(Image credit: Trey Ratcliff)

Posted by Ellen

The Painted Mountains in Death Valley, California.

Posted by Ellen

 Photographer Trey Ratcliff claims he assembled this image from nine separate shots of a Dutch windmill spinning in the wind, each shot snapped at a different exposure setting. He could not get the windmill blades to sit still for the camera, but he was able to merge together a wide range of light and color details.

Posted by Ellen

Photographer Trey Ratcliff is known for his high-dynamic-range techniques, which pump up the drama in his pictures, producing weirdly wonderful, or just plain weird, results.

The idea is that when shooting a scene that is partly bright and partly shadowed, a camera can properly expose the picture to show color and detail in the bright areas or in the dark areas, but not both at the same time. Ratcliff shoots the same scene over and over with different exposure settings; he then uses fancy software to blend together parts of the image from all the different shots.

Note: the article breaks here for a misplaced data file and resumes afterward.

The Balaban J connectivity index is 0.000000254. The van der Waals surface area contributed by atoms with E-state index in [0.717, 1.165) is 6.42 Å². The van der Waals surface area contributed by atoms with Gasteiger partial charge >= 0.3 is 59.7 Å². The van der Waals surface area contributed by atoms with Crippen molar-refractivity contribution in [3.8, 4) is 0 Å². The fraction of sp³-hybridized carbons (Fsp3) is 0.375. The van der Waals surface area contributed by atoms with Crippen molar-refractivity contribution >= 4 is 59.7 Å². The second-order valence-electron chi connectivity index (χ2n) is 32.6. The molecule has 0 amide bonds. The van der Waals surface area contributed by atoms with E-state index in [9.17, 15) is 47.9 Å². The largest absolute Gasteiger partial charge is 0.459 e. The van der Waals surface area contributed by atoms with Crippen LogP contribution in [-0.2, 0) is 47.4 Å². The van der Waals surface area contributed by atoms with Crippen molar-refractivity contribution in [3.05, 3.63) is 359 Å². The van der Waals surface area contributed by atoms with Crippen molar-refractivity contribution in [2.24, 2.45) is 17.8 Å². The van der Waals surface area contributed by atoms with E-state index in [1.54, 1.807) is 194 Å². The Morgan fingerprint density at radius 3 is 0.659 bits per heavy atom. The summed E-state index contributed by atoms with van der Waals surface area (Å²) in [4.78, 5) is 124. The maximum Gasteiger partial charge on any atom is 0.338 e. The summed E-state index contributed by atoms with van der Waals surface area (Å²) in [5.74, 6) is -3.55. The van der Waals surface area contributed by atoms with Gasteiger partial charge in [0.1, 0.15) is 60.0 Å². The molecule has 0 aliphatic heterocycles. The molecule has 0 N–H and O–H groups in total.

Our eyes naturally have a much wider dynamic range than any camera, so in theory Ratcliff's pictures should be more natural-looking than regular photos. In practice, they look less natural--often interesting, sometimes beautiful, but almost always somehow artificial and extreme. I have mixed feelings about his work; here, for example, the sky looks spooky or fake to me, but overall, it's really, really pretty.